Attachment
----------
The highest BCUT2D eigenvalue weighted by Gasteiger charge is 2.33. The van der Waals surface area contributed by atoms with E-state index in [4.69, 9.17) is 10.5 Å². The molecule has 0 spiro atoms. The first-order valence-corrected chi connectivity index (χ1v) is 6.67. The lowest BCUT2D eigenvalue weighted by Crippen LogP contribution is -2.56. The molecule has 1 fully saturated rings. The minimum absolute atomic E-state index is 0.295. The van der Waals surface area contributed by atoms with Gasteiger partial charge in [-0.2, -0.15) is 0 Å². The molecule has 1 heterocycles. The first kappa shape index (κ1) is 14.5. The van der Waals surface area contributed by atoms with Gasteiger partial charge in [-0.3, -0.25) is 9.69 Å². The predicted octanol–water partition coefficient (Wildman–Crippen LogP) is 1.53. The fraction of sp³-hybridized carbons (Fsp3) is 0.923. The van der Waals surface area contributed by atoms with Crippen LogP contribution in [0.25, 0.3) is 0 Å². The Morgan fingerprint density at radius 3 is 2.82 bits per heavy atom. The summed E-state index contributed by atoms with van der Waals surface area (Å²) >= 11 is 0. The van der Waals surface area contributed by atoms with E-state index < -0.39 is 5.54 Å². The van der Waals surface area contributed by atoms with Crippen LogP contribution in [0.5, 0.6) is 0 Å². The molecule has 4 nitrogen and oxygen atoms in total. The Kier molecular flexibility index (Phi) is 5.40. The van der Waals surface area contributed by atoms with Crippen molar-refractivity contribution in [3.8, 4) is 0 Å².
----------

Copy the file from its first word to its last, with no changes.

The highest BCUT2D eigenvalue weighted by Gasteiger charge is 2.33. The van der Waals surface area contributed by atoms with E-state index in [4.69, 9.17) is 10.5 Å². The molecule has 0 spiro atoms. The first-order valence-corrected chi connectivity index (χ1v) is 6.67. The lowest BCUT2D eigenvalue weighted by Crippen LogP contribution is -2.56. The molecule has 1 fully saturated rings. The minimum absolute atomic E-state index is 0.295. The van der Waals surface area contributed by atoms with Gasteiger partial charge in [-0.2, -0.15) is 0 Å². The molecule has 1 heterocycles. The first kappa shape index (κ1) is 14.5. The van der Waals surface area contributed by atoms with Gasteiger partial charge in [-0.3, -0.25) is 9.69 Å². The predicted octanol–water partition coefficient (Wildman–Crippen LogP) is 1.53. The fraction of sp³-hybridized carbons (Fsp3) is 0.923. The van der Waals surface area contributed by atoms with Crippen LogP contribution in [0.25, 0.3) is 0 Å². The Morgan fingerprint density at radius 3 is 2.82 bits per heavy atom. The summed E-state index contributed by atoms with van der Waals surface area (Å²) >= 11 is 0. The van der Waals surface area contributed by atoms with E-state index < -0.39 is 5.54 Å². The van der Waals surface area contributed by atoms with Crippen LogP contribution in [0.5, 0.6) is 0 Å². The molecule has 4 nitrogen and oxygen atoms in total. The Kier molecular flexibility index (Phi) is 5.40. The van der Waals surface area contributed by atoms with Crippen molar-refractivity contribution in [3.8, 4) is 0 Å².